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Title: Numerical study of solitary wave propagating through vegetation
Keywords: vegetation, solitary wave, runup, numerical modeling, drag force coefficient, inertial force coefficient
Issue Date: 27-Apr-2010
Citation: CHEN HAOLIANG (2010-04-27). Numerical study of solitary wave propagating through vegetation. ScholarBank@NUS Repository.
Abstract: In this study, the effects of vegetation on the tsunami wave propagation are investigated through the study of solitary wave propagating past vegetation. The overall objective is to understand the physics of wave height reduction and wave energy dissipation in the presence of non-submerged rigid vegetation with different vegetation conditions. A combined theoretical, experimental and numerical approach is adopted. Theoretically, a temporal-volume double averaging method is employed to average the original 3D Navier-Stokes equations to introduce the vegetation effect into the fluid governing equations. This approach avoids the problem of a simple addition of the drag-related body force in the momentum equation which does not represent the energy budget correctly. After the double averaging, a system of modified momentum equations and energy budget equation is obtained by parameterizing the vegetation-related terms. The new system of equations has been successfully applied to the general 3D fluid-vegetation problems, along with vegetation-related parameters that have been systematically derived, calibrated and validated. In the above modified equations, drag and inertial force coefficients are among the most significant parameters to be quantified. A series of experiments of wave propagating within the vegetation are conducted to investigate the variation of drag and inertial force coefficients with wave conditions. Based on the experimental data, an empirical formula to calculate the vegetation drag force coefficient has been derived as a function of not only the Renolds number Re and porosity, which are largely used in vegetation-open channel flow problem, but also KC number that can feature the wave characteristic. The formula can be used in the numerical modeling of vegetation effect on wave propagation. Incorporating the above work, a new three-dimensional wave/flow model has been developed to study the fluid-vegetation interaction problem. The numerical model solves the newly derived system of equations for the two phase flow. The rigid vegetation is represented by the distribution of porosity which provides the convenient treatment of non-homogeneous distributed vegetation. A two-step projection method has been employed in the numerical solution, accompanied by a Bi-CGSTAB technique to solve the Pressure Poisson Equation (PPE) for the averaged pressure field. Volume-of-Fluid (VOF) method that is of second-order accuracy in interface reconstruction is used to track the free surface evolution. The drag and inertial force coefficients from current experiments are imbedded in the model. The numerical model has been successfully validated against available analytical wave solutions and experiments without vegetation in terms of accuracies of free surface and velocity field. The model has also been used to study several cases of solitary wave propagating through vegetation. The results show that porosity and the coverage length of the vegetative region are two of the dominant factors on reducing wave height and current velocities. The effect of increasing the coverage length of vegetation can be equally achieved by reducing the porosity. The force coefficients seem to be insignificant in the wave height dissipation at least in the condition of large porosity. The gap in vegetation region can amplify the current velocities and form a water jet which can cause more severe damages on the assets or human beings on its way. For the general porosity of mangrove (85%-95%), the coverage length of 10-20m can reduce half of the incident wave height. However, special attention should be paid to the region having a vegetation gap. Coastal structures such as breakwaters are required to protect the assets along the gap. In general, the numerical model has been approved to be a robust model for the study of wave-vegetation problem and can be used in the future coastal engineering studies.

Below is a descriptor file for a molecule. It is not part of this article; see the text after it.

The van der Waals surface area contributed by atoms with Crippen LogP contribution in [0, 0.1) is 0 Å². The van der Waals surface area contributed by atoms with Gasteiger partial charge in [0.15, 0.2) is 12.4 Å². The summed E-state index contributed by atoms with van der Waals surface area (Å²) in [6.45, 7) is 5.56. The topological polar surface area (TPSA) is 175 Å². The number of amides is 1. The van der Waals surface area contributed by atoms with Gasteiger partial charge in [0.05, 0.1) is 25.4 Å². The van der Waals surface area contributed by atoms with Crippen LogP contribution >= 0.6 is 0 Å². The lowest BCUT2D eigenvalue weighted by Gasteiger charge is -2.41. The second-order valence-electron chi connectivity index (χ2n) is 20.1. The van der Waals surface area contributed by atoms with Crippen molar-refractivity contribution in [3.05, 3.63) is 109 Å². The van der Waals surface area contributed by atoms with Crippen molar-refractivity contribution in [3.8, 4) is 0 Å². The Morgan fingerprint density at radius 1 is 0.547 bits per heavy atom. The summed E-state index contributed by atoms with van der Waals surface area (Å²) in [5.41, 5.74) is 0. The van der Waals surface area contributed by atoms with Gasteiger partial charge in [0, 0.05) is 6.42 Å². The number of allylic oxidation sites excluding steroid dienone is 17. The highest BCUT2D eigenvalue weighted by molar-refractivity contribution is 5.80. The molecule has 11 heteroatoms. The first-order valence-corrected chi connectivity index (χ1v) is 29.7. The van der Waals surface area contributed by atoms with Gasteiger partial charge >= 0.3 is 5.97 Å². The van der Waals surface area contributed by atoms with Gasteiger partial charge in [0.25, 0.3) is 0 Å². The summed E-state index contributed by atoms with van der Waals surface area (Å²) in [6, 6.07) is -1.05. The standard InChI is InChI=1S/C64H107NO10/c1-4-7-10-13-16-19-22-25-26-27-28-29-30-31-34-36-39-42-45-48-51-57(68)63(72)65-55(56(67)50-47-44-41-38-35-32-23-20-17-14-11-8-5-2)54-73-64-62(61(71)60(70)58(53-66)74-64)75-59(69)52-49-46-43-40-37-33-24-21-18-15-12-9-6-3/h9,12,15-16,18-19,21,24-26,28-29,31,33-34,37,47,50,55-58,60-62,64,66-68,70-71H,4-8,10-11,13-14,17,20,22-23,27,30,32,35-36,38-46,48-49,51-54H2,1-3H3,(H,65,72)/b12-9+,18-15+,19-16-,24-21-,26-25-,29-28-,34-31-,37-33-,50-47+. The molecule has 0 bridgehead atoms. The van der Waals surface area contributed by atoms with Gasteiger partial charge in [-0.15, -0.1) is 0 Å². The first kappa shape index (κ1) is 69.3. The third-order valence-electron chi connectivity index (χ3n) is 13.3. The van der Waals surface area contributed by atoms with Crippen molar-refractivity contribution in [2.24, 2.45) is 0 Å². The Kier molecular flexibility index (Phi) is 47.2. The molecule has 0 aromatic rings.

Appears in Collections:Ph.D Theses (Open)

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